We did not find mention of such an estimate in the literature and it might be interesting to study its statistical properties (although it would rely on both assumptions (A1) and (A3) instead of only either (A1) or (A2)). Applied to our example from the previous subsection, one gets , , , and . Interestingly, Balke and Pearl [25] have derived bounds for and given the (observed) distribution of , which can then be used to derive bounds for . Note also that will be necessarily smaller in magnitude than because of the non-collapsibility of the odds-ratio.

## Discussion

In this paper, we have considered the problem of estimating a causal odds-ratio for assessing the effect of a risk factor *X* on an outcome *Y* using Mendelian randomization with a genetic instrument *Z* in the special case where *X*, *Y*and *Z* are all binary. We have confirmed via simulations that the usual adaptations of the method of instrumental variable such as the qvf function of Stata, or the adjusted version considered by Nagelkerke et al. [7] and by Palmer et al. [8] are not valid estimates of the causal odds-ratio in the subpopulation of compliers since a large bias may occur, even with a large sample size. Palmer et al. [12] also recognized that these estimates are not consistent for any causal odds-ratio in this context. By contrast, the method recently proposed by Lui and Chang [13], while being more variable than the two methods above, does not suffer from this bias. While Palmer et al. [12] noted that “estimation of complier causal effects on the odds-ratio scale is more problematic”, it is hence encouraging to have a valid solution in the simple case considered here (i.e. binary *X*, *Y* and *Z*). Further work is needed to estimate whether and how this solution may be extended to more complicated cases.

We have also recalled and illustrated that an instrumental variable approach with a weak instrument, in our context with a low proportion of compliers, might not be very useful because of the huge variability of the estimate. With 10% of compliers, as there are in many examples from the literature, the variability of the estimate of Lui and Chang [13] (measured via the inter-quartile range) can be up to 18 times higher than that of the conventional as-treated or intention-to-treat estimates. With 30% of compliers, the variability can still be up to 5 times higher. In our example, we had about 20% of compliers and the confidence interval obtained for the causal odds-ratio was still rather wide even with a sample size of . Thus, the need to find stronger instruments is probably as important as the need to develop a methodology allowing to consistently estimate a causal odds-ratio.

Another limitation of the considered approach is that the subpopulation of compliers on which we restrict our attention is in the context of Mendelian randomization “at the least unnatural and a lot harder to grasp” than in the context of a clinical trial with noncompliance, as noted by one anonymous reviewer. While we agree with this statement, the question is whether there really is a viable alternative. If one does not restrict one’s attention to the compliers, one is considering always-takers and never-takers. As it is by definition not possible to observe what would be the outcome of an always-taker if he/she had , or what would be the outcome of a never-taker if he/she had , one has to make some speculative assumption in this regard. For example, the assumption which is made when using the logistic structural mean model estimate of Vansteelandt and Goetghebeur [14], for which the target parameter is the causal odds-ratio in a subpopulation of persons being at risk, is that the effect of the risk factor on the outcome is the same in the subpopulation containing the always-takers (and the defiers, if any) and in the subpopulation containing the compliers and the always-takers. While such an assumption might be defendable in a context where the effect is assessed via a risk difference, it seems to us much more questionable in a context where the effect is measured via an odds-ratio (because of the non-collapsibility of the odds-ratio, and unless it is equal to one, it would be quite special to have the same odds-ratio in two subpopulations which partly, but not exactly coincide). This is why we would personally prefer to assume instead that there are no defiers and to use the estimate of Lui and Chang [13] (even if the no defiers assumption is certainly also questionable; we are looking forward to hearing more opinion of geneticists about situations where this assumption might be verified and situations where it might not).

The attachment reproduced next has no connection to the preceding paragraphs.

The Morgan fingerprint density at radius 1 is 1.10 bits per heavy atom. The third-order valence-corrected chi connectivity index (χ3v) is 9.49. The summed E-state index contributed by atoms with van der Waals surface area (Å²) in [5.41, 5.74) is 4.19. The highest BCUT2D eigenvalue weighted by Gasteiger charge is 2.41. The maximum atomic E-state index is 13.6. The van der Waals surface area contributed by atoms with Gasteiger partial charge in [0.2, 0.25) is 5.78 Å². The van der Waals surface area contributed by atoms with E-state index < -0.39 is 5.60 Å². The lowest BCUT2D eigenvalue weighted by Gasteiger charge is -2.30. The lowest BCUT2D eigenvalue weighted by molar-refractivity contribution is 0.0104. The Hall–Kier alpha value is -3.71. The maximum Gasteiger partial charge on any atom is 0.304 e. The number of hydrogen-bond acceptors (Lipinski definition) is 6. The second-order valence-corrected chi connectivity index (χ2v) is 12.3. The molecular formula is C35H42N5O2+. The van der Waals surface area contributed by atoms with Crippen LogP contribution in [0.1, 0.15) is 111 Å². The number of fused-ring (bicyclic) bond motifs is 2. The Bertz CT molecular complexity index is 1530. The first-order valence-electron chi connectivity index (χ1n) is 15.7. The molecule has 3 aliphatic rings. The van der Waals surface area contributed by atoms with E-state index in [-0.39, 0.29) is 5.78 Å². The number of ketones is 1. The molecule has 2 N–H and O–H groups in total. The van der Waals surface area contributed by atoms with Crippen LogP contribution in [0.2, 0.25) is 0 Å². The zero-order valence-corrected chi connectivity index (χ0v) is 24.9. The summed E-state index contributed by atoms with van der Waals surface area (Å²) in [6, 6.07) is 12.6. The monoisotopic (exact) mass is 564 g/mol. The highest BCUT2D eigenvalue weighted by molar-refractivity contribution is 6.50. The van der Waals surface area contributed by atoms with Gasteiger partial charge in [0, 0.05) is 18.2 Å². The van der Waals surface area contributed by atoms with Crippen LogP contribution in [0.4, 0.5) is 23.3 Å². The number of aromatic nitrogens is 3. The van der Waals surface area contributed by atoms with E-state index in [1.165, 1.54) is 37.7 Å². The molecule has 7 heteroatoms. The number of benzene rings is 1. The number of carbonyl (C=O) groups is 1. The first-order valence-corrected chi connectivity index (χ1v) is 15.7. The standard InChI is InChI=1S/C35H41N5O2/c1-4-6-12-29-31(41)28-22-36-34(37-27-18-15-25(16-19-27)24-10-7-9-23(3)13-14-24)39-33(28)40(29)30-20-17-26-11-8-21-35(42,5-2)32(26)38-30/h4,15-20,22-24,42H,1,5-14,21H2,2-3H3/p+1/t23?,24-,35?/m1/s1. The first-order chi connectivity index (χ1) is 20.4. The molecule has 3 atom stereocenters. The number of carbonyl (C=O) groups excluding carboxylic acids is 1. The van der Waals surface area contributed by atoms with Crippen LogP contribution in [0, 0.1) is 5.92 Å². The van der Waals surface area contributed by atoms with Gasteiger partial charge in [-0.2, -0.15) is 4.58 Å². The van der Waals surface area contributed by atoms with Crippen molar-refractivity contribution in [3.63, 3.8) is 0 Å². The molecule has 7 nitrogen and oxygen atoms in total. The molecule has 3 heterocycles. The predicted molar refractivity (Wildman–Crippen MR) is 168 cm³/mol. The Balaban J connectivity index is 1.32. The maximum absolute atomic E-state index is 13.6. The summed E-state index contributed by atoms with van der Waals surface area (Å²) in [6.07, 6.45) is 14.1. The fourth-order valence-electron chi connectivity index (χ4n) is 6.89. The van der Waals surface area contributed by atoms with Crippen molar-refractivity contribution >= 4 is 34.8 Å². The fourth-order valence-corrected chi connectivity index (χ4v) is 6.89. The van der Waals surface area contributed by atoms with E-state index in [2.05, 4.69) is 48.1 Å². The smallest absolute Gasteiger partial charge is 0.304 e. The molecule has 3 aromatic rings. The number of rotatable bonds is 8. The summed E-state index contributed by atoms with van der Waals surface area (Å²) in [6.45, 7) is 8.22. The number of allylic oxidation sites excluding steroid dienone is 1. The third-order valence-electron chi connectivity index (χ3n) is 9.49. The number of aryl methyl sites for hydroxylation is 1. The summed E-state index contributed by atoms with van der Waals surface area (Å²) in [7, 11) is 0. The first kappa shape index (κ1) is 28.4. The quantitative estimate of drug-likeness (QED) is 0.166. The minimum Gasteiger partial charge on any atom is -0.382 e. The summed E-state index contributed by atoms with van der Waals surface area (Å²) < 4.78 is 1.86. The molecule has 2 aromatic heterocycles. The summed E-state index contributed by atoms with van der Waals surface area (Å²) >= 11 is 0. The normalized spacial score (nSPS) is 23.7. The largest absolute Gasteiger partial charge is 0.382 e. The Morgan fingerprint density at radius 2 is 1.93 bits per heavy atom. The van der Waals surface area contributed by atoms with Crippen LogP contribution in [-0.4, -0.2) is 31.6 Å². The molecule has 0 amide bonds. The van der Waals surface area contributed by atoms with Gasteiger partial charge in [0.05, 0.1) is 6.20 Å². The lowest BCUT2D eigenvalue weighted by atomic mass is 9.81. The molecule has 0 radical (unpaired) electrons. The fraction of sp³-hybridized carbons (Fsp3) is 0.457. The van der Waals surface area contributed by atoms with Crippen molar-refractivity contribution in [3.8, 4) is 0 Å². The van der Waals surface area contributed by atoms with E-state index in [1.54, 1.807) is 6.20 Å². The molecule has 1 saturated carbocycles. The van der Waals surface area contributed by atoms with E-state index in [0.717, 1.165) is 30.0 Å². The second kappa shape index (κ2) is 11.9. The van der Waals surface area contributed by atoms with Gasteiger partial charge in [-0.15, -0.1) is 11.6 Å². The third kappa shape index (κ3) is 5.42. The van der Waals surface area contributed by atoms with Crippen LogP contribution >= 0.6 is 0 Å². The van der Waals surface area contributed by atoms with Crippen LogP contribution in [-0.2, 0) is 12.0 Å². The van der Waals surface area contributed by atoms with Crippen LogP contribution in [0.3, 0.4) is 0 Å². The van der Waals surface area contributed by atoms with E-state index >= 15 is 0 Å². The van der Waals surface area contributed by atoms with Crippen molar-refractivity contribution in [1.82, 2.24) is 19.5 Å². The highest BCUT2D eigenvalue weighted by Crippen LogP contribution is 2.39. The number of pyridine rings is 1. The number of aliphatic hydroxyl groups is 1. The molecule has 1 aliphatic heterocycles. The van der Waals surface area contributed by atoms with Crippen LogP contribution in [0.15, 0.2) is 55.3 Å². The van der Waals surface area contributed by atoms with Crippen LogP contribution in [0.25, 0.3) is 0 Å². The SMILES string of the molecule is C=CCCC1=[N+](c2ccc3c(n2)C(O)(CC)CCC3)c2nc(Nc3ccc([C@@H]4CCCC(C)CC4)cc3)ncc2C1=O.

In conclusion, we suggest that the approach of Lui and Chang [13] might be a valuable solution for estimating a causal odds-ratio between a binary risk factor and a binary outcome in the context of a Mendelian randomization with a binary instrument, if we are ready to assume no defiers and despite having to restrict our attention to the compliers. About this latter restriction, we believe that having a valid estimate of the causal effect in a subpopulation of human beings is of scientific interest. Most physiological phenomena have indeed been discovered in a restricted set of people and are usually widely applicable to larger sets of people. That the set of compliers is not an identifiable one should not invalidate this principle.

## Acknowledgments

We thank two anonymous reviewers for their useful comments which led to a significant improvement of the manuscript.

## Author Contributions

Conceived and designed the experiments: PV MB VR. Performed the experiments: PV. Analyzed the data: PV VR. Wrote the paper: PV MB VR.